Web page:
Habayit Hayehudi did very well in the last election, and party chairman Naftali Bennett is now in on the ground level of the new government, thanks to the mediation process between Prime Minister Benjamin Netanyahu and Yesh Atid Chairman Yair Lapid. Now it is time for him to figure out how to maximize the profits from his successful efforts.
Let's take a moment for a bit of nostalgia: One day after I joined the army, many years ago, I was summoned by Maj. Gen. Shlomo Goren, who was the chief military rabbi at the time. He informed me that I would serve as a religious services noncommissioned officer within the military rabbinate. But I wanted to serve in the armored corps, and when I refused my orders I had to stand trial. After seven days in military detention, I was stationed in the celebrated 188th armored corps brigade. With my placement in a brigade that was not specifically designed to accommodate observant Jews — who were generally placed in the Nachal or the military rabbinate — my service wasn't easy.
As a solider, I believed that the national-religious sector possessed exactly the right idea of what the character and future of Israeli society should be. The national-religious formula would ensure a value-driven society founded on national cooperation and the renewal of the Zionist spirit, which had begun to die. I felt that the only way this vision could be realized was if the national-religious population was to breach the boundaries of the sector and become allied with significant political powers in Israel.
Many years have passed, and over the years I have witnessed, with desperation, how the national religious sector carries most of the national burden — in absorbing immigration, settling the country and ensuring its security — while simultaneously being trampled by sharp-tongued politicians and the well-oiled hostile media machine. The settlement of Judea and Samaria has become an obstacle to peace. The settler youth has gained the derogatory nickname "hilltop youth" and courageous fighters have been turned into insubordinate refusniks. The delicate souls of the national-religious leadership resigned themselves to being pushed into the fringes of Israeli society. It was a type of groveling resignation that involved yielding to the ultra-Orthodox rabbinate on issues relating to Jewish law and an endless effort to gain the favor of the secular population.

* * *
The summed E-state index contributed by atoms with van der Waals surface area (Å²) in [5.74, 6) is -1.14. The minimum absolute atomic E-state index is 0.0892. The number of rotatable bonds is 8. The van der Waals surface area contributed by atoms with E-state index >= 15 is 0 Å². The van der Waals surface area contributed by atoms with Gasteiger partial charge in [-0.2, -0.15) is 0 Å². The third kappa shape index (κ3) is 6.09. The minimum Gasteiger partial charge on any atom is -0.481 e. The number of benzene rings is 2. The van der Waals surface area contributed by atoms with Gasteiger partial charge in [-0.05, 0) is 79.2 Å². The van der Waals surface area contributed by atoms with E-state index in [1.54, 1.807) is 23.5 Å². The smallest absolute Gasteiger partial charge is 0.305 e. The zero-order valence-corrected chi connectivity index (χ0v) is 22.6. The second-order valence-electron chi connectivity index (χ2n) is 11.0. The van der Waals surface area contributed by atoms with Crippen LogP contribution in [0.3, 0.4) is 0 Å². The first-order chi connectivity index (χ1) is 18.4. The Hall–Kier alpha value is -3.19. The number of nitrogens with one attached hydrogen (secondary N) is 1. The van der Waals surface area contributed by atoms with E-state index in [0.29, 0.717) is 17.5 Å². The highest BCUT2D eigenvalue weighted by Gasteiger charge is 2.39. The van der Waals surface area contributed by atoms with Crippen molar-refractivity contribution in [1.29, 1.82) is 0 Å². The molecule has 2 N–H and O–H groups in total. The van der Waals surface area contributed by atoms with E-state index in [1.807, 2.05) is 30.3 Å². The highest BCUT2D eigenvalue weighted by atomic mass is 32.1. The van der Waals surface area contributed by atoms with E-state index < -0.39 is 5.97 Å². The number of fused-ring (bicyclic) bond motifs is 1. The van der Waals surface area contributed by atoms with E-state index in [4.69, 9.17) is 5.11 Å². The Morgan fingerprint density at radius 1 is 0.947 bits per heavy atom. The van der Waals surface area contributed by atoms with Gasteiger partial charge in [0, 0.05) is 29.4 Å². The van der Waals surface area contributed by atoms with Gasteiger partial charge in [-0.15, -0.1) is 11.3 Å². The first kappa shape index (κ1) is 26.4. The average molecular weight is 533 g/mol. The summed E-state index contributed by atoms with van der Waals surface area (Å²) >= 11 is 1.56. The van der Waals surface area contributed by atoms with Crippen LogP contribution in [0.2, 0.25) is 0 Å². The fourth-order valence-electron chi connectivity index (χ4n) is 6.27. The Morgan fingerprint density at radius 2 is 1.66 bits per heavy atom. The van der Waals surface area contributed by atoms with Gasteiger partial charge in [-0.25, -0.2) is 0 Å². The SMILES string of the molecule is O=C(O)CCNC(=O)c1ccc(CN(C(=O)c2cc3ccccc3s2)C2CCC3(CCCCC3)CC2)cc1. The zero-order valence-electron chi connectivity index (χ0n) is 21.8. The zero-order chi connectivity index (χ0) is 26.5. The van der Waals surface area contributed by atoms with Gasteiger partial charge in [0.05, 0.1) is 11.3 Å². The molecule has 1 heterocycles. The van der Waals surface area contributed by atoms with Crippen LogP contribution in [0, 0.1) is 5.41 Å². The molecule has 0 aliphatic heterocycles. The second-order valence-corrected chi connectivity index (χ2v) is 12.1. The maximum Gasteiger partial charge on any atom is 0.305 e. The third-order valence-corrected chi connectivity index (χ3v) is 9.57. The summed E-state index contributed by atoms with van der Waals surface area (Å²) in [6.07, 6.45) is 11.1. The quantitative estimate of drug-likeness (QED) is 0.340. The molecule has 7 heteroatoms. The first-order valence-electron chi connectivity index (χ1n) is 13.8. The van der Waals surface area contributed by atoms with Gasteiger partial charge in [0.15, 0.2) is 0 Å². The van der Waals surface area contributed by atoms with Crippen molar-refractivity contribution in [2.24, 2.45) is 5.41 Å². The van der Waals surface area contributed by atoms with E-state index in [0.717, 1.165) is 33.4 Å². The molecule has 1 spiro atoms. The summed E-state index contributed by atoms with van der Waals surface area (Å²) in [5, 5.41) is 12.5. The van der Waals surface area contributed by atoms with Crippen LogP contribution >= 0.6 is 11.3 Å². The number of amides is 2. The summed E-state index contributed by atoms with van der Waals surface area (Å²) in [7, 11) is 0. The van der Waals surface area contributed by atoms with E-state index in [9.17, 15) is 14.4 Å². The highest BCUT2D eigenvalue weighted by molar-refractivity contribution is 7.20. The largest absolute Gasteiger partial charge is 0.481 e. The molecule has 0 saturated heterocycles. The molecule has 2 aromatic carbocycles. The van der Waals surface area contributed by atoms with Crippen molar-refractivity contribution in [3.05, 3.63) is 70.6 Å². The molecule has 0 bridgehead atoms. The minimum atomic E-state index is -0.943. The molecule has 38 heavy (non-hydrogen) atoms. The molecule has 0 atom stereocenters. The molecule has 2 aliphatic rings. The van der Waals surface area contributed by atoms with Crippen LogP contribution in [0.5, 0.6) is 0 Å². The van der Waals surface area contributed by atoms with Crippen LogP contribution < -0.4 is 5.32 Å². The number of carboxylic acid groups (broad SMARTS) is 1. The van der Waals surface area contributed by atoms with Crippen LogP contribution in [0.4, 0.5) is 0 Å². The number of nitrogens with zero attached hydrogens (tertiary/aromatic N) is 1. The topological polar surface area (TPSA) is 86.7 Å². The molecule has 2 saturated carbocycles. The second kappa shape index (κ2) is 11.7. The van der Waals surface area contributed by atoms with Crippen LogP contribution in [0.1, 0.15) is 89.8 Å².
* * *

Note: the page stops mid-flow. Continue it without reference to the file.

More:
In the last election, the national-religious sector began standing a little taller. It was in large part thanks to Naftali Bennett's fresh variety of leadership. On top of that, the impact of Bennett's leadership style was compounded several times over by the media, which played up Bennett as a way of sticking it to Netanyahu and Likud. But despite his big elections success, Bennett is wrong if he thinks that he can lead the country from within the confines of his little national-religious sector. Leadership of a country can only be done with the help of a large bloc that represents the entire spectrum of society.
The political situation in Israel after the last election has, for the first time in history, allowed a national-religious party to become a significant and pivotal part of the larger political picture, creating an opportunity for the implementation of its Zionist vision. This potential political framework could be nicknamed "Likud-Beytenu-Hayehudi" — and if it actually happens it could allow the Right to lead the country for many years to come by way of Zionism and social values.
In large part, the Israeli public loves the land of Israel, and is intrinsically linked to the Jewish tradition. Most of the Israeli public knows that national-religious education successfully challenges the spirit of decadence and escapism that is threatening to devour Israeli youth these days. Many among us have already come to terms with the toll of postmodernism on Israel, and how it has disrupted our value system and gave rise to many terrible social ills. The link between religious Zionism and the ruling party could ensure that the light of Jewish existence in this country is never extinguished. In fact, it could be encouraged to grow and intensify, because it is a part of our spirit, and now is the time to act. If there is any kind of real future for Israel, this is it.